Wednesday, December 10, 2014

Poems that Resist Police Brutality & Demand Racial Justice - Post #2

We Who Believe in Freedom Cannot Rest 

Until the killing of Black men, Black mothers' sons, becomes as important to the rest of the country as the killing of a white mother's son -- we who believe in freedom cannot rest.
                    - Ella Baker

Even as our hearts break in rage and anguish over the murder of Black and brown people throughout the land by police who are not held accountable, here at Split This Rock we are heartened by the powerful actions in the streets and the visionary leadership of mostly young people of color in this growing movement for justice.

We are also moved by the poets, who continue to speak out, and especially by BlackPoetsSpeakOut.

In solidarity, Split This Rock offers our blog as a Virtual Open Mic, open to all who respond to our call for Poems that Resist Police Brutality and Demand Racial Justice. The poems below were submitted in response to that call.

Please note poems with complex formatting have been posted as jpegs, as this blog has a limited capacity for properly displaying these poems. We apologize if these poems are not accessible to you.

For more information or questions, feel free to email us at

If you are moved by any of the poems below, please contact the Department of Justice and your local representatives to demand police accountability. Visit Ferguson Action Demands for more information.


Red October 2014

by Winsome Minott

(#anotherhashtagmemorial, for Mike Brown )
My sister called crying, “the gully wall tear down.”
Where we once lived a gully wall doubled as a fence.
Every time the rains came Mama became pensive
as if expecting ruin.
One day the wall caved in; the hungry pull
carried away much of our backyard and play area.
Mama worried that the house would one day follow
and we would face murderous waters.
But we moved some forty years ago,
and sis migrated to the land of opportunity.
We no longer had to face the cowardly wrath
of an enemy whose thirst we could not quench.
Taken aback by her words, a reminder of Mama, 
for Mama had gone to rest, I recognized the burden of unrest.
For the day justice said, “Wilson has no charge to answer,”
the streets ran red, walls crumbled, and murderous waters
claimed the constitution. It floated with Mike’s dead body
out to sea. My sister said, “the wall tear down, but 
if we must die, let our cries be heard at the four corners    
of the earth, our outrage be understood,  as they bring it.”

This was a time of great sorrow,
the rush covered mamas, babies, but mainly black young men, 
the seed of Abraham and Isaac. We know that this seed cannot die
but is transformed in the twinkle of an eye, it is from eternity to eternity,
like the great I AM. It is word, and the word was made flesh, the word died..
Will you believe it? If you believe it say amen. The word rose again.
Amen. Do I hear an Amen,


How to Protect Yourself from White Men With Guns in America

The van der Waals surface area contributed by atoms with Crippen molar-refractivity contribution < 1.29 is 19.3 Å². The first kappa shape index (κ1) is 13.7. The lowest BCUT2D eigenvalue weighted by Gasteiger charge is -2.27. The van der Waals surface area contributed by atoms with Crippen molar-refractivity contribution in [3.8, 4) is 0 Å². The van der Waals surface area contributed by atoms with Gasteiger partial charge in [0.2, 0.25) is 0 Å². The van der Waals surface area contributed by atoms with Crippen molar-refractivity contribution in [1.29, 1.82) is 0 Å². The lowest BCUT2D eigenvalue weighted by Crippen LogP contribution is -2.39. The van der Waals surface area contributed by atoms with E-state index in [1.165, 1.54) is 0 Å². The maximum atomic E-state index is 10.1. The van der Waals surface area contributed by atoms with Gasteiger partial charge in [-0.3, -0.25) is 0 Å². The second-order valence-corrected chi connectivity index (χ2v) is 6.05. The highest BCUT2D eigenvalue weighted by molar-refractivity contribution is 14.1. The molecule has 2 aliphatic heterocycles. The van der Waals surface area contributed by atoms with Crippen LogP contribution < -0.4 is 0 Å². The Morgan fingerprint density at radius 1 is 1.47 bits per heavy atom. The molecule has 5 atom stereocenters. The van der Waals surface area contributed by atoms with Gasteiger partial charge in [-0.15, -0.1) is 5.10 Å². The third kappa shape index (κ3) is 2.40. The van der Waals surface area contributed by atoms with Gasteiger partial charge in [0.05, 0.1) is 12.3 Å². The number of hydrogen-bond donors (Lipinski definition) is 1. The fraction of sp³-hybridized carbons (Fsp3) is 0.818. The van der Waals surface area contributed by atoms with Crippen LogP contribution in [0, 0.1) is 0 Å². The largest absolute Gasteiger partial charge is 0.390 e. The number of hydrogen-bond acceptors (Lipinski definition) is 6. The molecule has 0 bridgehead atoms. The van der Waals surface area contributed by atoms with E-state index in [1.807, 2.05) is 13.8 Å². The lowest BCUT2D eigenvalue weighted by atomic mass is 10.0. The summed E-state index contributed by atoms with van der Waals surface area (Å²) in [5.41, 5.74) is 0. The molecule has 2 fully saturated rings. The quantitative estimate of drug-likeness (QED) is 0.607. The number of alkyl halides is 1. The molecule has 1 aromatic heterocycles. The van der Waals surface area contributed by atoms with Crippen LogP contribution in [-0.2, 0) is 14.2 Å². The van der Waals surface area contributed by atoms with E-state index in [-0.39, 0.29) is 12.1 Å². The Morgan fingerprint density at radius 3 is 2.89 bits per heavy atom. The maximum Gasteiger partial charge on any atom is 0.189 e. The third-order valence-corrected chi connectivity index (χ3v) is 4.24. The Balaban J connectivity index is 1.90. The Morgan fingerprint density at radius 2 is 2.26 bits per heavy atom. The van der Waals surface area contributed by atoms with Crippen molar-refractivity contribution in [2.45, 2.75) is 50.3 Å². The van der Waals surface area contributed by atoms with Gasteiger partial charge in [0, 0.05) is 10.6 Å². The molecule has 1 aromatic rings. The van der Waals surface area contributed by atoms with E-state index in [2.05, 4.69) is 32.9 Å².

by Hope Wabuke

for Trayvon Martin, Jordan Davis, Mike Brown and Tamir Rice

Don’t walk too fast. Don’t walk too slow. Keep your head down. Don’t keep your head down. Don’t stop walking when he pulls over. Don’t stop walking when he gets out of his car with his loaded gun. Don’t stop walking when he tells you to stop walking so it will be easier for him to shoot you. Know that he will shoot you whether you are walking or standing or sitting in your friend’s car minding your own business. Don’t get angry when he tells you to stop walking. Don’t get angry when he tells you to roll down the windows, tells you that you and your kind don’t belong here. Don’t get angry if he calls you boy or nigger. If you get angry you might try to defend yourself after he shoots you and then they will say he had a right to shoot you because you were attacking him and he was standing his ground. Don’t think about the other children who look like you whom men who look like him have killed and gotten away with it. Don’t run, especially when he pulls out his gun and shoots you—they will say you were running towards him to attack him and he had a right to shoot you because he was standing his ground. Don’t wear a hoodie. Don’t put your hands in your pockets. Don’t hold anything in your hands. Do not move your hands at all or they will say afterwards that you were reaching to pull out a gun and he was right to shoot you because he was standing his ground. Don’t think about how he is twice your size and has a gun and you are not even old enough to drive let alone buy a gun too. Don’t think about how you were just walking home and he got out of his car with a loaded gun to attack you—how can he be standing his ground? Don’t think about how your mother will feel when you don’t come home, when she hears on the evening news that a child with your name has been shot coming home from school. Don’t call your best friend because you are scared—you are a child, alone, being hunted down by a man twice your size with a gun and you are scared of him—your best friend’s reputation will be destroyed and she will be called fat and ugly and retarded and an unreliable witness by them afterwards. Don’t think about how they will destroy your reputation afterwards, too, and say you deserved to be shot. Don’t think you can run to the police for help—they will shoot you and say you were attacking them or resisting arrest and they were standing their ground. Don’t think the police will arrest your killer. Do know that if, eventually, they later arrest your killer because of nationwide outrage and protests, your killer will be found not guilty and will serve no time for killing you.